Yeah. And I'm goin off of that, uh—well, this record'll be out pretty soon. I don't know what they're gonna call it yet. I.R.S. Records—you hearda them, ain'tcha? Miles Copeland?
I.R.S.? Yeah.
I cut about two albums for them.
Oh really? I only have your albums that were on Norton. Also a Dutch import.
Yeah. Well, I don't know, Capitol's gonna be—A&M Records, I know you know of them—them & I.R.S. Records, they all know each other, and get together, so they're gonna get—they'll put it over when they get it out. They been workin on it. So I went out there almost a year ago or somethin, cut, I mean, two or three albums' worth. So they been workin on it, you know, gettin it all...
Do you keep in touch with Miriam and Billy [from Kicks Magazine and Norton Records] at all?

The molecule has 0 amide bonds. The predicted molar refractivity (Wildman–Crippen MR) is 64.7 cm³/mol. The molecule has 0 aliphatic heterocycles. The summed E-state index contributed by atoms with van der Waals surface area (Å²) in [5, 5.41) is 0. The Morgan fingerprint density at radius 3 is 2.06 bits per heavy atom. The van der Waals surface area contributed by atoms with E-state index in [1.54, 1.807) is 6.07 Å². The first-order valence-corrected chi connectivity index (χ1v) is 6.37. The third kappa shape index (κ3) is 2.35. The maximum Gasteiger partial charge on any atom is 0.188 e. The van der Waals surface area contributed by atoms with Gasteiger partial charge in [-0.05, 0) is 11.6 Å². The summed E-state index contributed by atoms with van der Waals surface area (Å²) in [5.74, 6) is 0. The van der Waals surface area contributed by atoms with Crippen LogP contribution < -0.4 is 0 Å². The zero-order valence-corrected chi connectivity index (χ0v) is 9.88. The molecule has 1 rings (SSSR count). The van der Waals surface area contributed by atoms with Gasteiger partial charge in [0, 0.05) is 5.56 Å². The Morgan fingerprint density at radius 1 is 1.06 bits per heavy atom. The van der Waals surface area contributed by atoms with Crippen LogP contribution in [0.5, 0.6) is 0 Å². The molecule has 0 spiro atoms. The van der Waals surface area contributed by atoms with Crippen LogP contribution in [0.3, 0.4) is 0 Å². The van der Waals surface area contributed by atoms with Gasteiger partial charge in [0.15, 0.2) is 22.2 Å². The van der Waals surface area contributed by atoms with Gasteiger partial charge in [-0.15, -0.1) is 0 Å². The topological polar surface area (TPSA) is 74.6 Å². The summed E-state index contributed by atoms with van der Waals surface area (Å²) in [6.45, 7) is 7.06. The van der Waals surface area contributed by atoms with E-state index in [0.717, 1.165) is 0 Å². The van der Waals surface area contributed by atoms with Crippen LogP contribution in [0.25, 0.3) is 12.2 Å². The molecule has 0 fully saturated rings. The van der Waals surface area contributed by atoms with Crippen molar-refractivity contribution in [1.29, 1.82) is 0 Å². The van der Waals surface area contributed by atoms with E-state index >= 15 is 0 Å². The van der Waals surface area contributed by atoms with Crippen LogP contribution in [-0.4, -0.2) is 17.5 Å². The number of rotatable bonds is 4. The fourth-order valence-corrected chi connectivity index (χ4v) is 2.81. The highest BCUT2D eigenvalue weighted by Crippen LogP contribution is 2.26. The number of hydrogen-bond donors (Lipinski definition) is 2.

Oh yeah, yeah, I talked to 'em, oh, I don't know, 'bout a week & a half ago, somethin like that.
How many songs have you written?
I got over 7,000 all the way written. I don't know just what now, 7,000-&-somethin. I got it marked down out to the house out there.
If you had to pick a favorite, what would it be?
It'd be hard. Well, they're gettin ready to come out with this one—well, it's been out, but it was, you know, way back, on a small label—a love song, "She's Gone," one of the first songs I ever wrote. The number six song I ever wrote, I wrote it way back when I was young. And if I had to pick, I would pick that. There's been so many. I like that "She Said," but ... there's so many to pick from.
Besides The Cramps, do you know of other bands who have recorded your songs?
Yeah, well there's been—I can't think of all of 'em, but I know you know of The Cramps.
Oh yeah.
And Percolators—you ever hear of them, outta Germany?
The Percolators, yeah.